The Kenyan Government has recently done away with the local shareholding requirement in the ICT sector that has been in place for over ten years. It is expected that this move will encourage the ease of doing business in the ICT sector and attract more foreign investment into the sector.

1 September 23

On 22 August 2023, the Ministry of Information, Communications, and the Digital Economy published in the Kenya Gazette an amendment to the National Information Communications and Technology Policy Guidelines, 2020 (the 2020 ICT Policy) which required companies to have at least 30% substantive Kenyan ownership, either corporate or individual, in order to be licensed to provide ICT services (the Equity Participation Rule). Prior to that, licensees in the ICT sector were required to have 20% local ownership.

The recent amendment deletes the provisions of the Equity Participation Rule, thereby removing the local shareholding requirements for companies providing ICT services in Kenya.

ALN Kenya participated in the legislative process leading to the removal of the Equity Participation Rule.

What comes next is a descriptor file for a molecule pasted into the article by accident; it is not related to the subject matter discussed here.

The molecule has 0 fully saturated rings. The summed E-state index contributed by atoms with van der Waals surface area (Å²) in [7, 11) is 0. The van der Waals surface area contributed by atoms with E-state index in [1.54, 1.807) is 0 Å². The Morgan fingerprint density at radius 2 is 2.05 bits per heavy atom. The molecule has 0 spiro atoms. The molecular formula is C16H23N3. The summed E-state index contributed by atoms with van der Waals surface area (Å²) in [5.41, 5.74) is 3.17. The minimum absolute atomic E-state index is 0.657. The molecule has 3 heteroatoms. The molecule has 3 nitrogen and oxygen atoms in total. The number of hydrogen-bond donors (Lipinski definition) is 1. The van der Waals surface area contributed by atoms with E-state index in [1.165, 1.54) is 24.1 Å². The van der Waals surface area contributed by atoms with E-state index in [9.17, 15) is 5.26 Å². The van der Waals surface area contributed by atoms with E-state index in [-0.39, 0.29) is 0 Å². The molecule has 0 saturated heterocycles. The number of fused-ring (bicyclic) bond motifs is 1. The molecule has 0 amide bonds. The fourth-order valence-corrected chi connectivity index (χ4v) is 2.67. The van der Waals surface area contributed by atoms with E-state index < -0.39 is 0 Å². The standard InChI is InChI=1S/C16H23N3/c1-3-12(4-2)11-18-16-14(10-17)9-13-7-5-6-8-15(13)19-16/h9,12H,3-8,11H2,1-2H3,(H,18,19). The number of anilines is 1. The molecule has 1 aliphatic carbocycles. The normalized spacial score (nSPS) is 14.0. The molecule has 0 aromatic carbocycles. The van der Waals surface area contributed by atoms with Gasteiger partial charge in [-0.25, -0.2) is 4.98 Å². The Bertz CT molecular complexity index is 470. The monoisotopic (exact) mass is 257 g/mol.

The Equity Participation Rule was initially introduced with the aim of enhancing Kenyan involvement in the ICT sector. While the Equity Participation Rule and similar local shareholding requirements in other sectors aim to secure economic benefits for Kenyans, they can also hinder the growth of these sectors.

Given the high capital outlays required, foreign direct investment (FDI) into Kenya’s ICT sector is crucial to the sector’s expansion. The mandatory requirement to cede a portion of ownership to local shareholders inevitably makes investment into the ICT sector less attractive to multinationals, whose corporate structures are not easily adjusted to cater for significant local partners. Conversely, in order to take up the local ownership, Kenyans must put in significant capital and investment, thereby limiting the local investor pool. Such shareholders may also not be aligned with the company’s vision and objectives.

A harmonious approach by the Kenyan government is essential, through balancing the support for local interests with the creation of an appealing environment for foreign investors. Access to foreign technologies, expertise and cutting-edge advancements brought in by foreign companies elevates growth and competitiveness within the Kenyan ICT sector and therefore such initiatives that drive investment should be encouraged. The removal of the Equity Participation Rule is therefore a welcome move by the Ministry.

Speaking during a stakeholder forum at which the Equity Participation Rule was discussed, the Principal Secretary for ICT and Digital Economy Eng. John Tanui announced that further reforms are expected in the ICT sector and stakeholders will soon be invited to share their input.

Should you have any questions regarding the information in this legal alert, please do not hesitate to contact, Dominic Rebelo and Anne Kiunuhe.


1. Sarah Njuguna –  Associate
2. Eden Gatuiku – Trainee Lawyer